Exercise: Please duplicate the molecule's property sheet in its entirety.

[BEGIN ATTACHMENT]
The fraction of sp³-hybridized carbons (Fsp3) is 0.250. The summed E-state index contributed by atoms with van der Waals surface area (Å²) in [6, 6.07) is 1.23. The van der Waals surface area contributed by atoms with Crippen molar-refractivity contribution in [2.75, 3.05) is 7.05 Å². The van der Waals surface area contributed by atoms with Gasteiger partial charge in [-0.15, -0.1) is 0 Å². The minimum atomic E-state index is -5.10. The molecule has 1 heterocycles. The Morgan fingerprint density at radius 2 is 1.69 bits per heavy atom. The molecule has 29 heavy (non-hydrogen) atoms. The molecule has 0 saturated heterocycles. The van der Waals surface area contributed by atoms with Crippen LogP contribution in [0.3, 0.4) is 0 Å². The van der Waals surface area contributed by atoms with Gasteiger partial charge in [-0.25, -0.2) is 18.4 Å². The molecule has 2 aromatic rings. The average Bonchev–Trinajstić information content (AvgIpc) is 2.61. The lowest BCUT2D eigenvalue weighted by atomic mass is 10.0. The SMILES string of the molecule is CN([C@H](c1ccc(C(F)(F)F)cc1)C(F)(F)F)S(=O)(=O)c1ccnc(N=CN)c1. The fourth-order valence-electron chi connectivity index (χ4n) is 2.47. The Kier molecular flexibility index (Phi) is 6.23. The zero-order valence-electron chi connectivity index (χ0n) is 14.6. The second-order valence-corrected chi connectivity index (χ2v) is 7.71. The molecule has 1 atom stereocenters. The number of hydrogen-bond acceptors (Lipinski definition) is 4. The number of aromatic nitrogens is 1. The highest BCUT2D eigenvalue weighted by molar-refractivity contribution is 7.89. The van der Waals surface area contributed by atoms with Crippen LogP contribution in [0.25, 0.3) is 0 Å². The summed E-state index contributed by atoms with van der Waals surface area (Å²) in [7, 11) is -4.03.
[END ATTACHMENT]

The fraction of sp³-hybridized carbons (Fsp3) is 0.250. The summed E-state index contributed by atoms with van der Waals surface area (Å²) in [6, 6.07) is 1.23. The van der Waals surface area contributed by atoms with Crippen molar-refractivity contribution in [2.75, 3.05) is 7.05 Å². The van der Waals surface area contributed by atoms with Gasteiger partial charge in [-0.15, -0.1) is 0 Å². The minimum atomic E-state index is -5.10. The molecule has 1 heterocycles. The Morgan fingerprint density at radius 2 is 1.69 bits per heavy atom. The molecule has 29 heavy (non-hydrogen) atoms. The molecule has 0 saturated heterocycles. The van der Waals surface area contributed by atoms with Crippen LogP contribution in [0.3, 0.4) is 0 Å². The van der Waals surface area contributed by atoms with Gasteiger partial charge in [-0.25, -0.2) is 18.4 Å². The molecule has 2 aromatic rings. The average Bonchev–Trinajstić information content (AvgIpc) is 2.61. The lowest BCUT2D eigenvalue weighted by atomic mass is 10.0. The SMILES string of the molecule is CN([C@H](c1ccc(C(F)(F)F)cc1)C(F)(F)F)S(=O)(=O)c1ccnc(N=CN)c1. The fourth-order valence-electron chi connectivity index (χ4n) is 2.47. The Kier molecular flexibility index (Phi) is 6.23. The zero-order valence-electron chi connectivity index (χ0n) is 14.6. The second-order valence-corrected chi connectivity index (χ2v) is 7.71. The molecule has 1 atom stereocenters. The number of hydrogen-bond acceptors (Lipinski definition) is 4. The number of aromatic nitrogens is 1. The highest BCUT2D eigenvalue weighted by molar-refractivity contribution is 7.89. The van der Waals surface area contributed by atoms with Crippen LogP contribution in [0.25, 0.3) is 0 Å². The summed E-state index contributed by atoms with van der Waals surface area (Å²) in [7, 11) is -4.03.